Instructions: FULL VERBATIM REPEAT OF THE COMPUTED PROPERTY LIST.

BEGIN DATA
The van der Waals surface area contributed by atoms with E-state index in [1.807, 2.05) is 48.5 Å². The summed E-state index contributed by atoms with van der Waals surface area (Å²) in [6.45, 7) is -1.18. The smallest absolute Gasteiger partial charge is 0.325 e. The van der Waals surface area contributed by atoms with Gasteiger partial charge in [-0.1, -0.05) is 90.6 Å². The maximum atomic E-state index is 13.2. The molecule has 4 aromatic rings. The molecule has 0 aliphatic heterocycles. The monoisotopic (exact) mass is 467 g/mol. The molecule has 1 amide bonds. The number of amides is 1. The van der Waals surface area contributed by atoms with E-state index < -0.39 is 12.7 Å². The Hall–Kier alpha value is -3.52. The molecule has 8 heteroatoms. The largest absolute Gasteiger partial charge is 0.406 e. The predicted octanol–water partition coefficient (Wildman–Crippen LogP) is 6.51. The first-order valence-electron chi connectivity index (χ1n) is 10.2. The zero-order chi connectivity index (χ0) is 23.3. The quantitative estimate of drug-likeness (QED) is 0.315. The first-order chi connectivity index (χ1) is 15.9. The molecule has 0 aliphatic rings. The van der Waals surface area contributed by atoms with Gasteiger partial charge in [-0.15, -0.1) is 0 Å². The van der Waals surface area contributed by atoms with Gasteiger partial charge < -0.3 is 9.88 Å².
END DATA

The van der Waals surface area contributed by atoms with E-state index in [1.807, 2.05) is 48.5 Å². The summed E-state index contributed by atoms with van der Waals surface area (Å²) in [6.45, 7) is -1.18. The smallest absolute Gasteiger partial charge is 0.325 e. The van der Waals surface area contributed by atoms with Gasteiger partial charge in [-0.1, -0.05) is 90.6 Å². The maximum atomic E-state index is 13.2. The molecule has 4 aromatic rings. The molecule has 0 aliphatic heterocycles. The monoisotopic (exact) mass is 467 g/mol. The molecule has 1 amide bonds. The number of amides is 1. The van der Waals surface area contributed by atoms with E-state index < -0.39 is 12.7 Å². The Hall–Kier alpha value is -3.52. The molecule has 8 heteroatoms. The largest absolute Gasteiger partial charge is 0.406 e. The predicted octanol–water partition coefficient (Wildman–Crippen LogP) is 6.51. The first-order valence-electron chi connectivity index (χ1n) is 10.2. The zero-order chi connectivity index (χ0) is 23.3. The quantitative estimate of drug-likeness (QED) is 0.315. The first-order chi connectivity index (χ1) is 15.9. The molecule has 0 aliphatic rings. The van der Waals surface area contributed by atoms with Gasteiger partial charge in [-0.15, -0.1) is 0 Å². The van der Waals surface area contributed by atoms with Gasteiger partial charge < -0.3 is 9.88 Å².